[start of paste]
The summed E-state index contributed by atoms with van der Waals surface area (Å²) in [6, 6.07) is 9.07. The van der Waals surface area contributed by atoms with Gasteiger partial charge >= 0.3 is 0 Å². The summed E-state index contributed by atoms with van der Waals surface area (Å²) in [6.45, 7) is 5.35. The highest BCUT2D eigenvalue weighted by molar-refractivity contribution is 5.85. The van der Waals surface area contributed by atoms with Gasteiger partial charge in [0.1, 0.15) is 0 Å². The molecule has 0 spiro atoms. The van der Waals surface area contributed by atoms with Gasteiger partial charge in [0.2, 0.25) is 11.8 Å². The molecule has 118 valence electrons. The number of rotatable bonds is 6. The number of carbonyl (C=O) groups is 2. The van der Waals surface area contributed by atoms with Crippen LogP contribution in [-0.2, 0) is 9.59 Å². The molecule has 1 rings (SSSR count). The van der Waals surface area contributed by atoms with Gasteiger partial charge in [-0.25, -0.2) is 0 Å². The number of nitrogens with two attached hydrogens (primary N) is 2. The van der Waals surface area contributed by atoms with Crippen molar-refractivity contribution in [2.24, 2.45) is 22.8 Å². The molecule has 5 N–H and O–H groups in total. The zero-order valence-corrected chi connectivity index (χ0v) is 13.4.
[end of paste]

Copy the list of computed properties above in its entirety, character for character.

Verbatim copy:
The summed E-state index contributed by atoms with van der Waals surface area (Å²) in [6, 6.07) is 9.07. The van der Waals surface area contributed by atoms with Gasteiger partial charge >= 0.3 is 0 Å². The summed E-state index contributed by atoms with van der Waals surface area (Å²) in [6.45, 7) is 5.35. The highest BCUT2D eigenvalue weighted by molar-refractivity contribution is 5.85. The van der Waals surface area contributed by atoms with Gasteiger partial charge in [0.1, 0.15) is 0 Å². The molecule has 0 spiro atoms. The van der Waals surface area contributed by atoms with Gasteiger partial charge in [0.2, 0.25) is 11.8 Å². The molecule has 118 valence electrons. The number of rotatable bonds is 6. The number of carbonyl (C=O) groups is 2. The van der Waals surface area contributed by atoms with Crippen LogP contribution in [-0.2, 0) is 9.59 Å². The molecule has 1 rings (SSSR count). The van der Waals surface area contributed by atoms with Gasteiger partial charge in [-0.25, -0.2) is 0 Å². The number of nitrogens with two attached hydrogens (primary N) is 2. The van der Waals surface area contributed by atoms with Crippen molar-refractivity contribution in [2.24, 2.45) is 22.8 Å². The molecule has 5 N–H and O–H groups in total. The zero-order valence-corrected chi connectivity index (χ0v) is 13.4.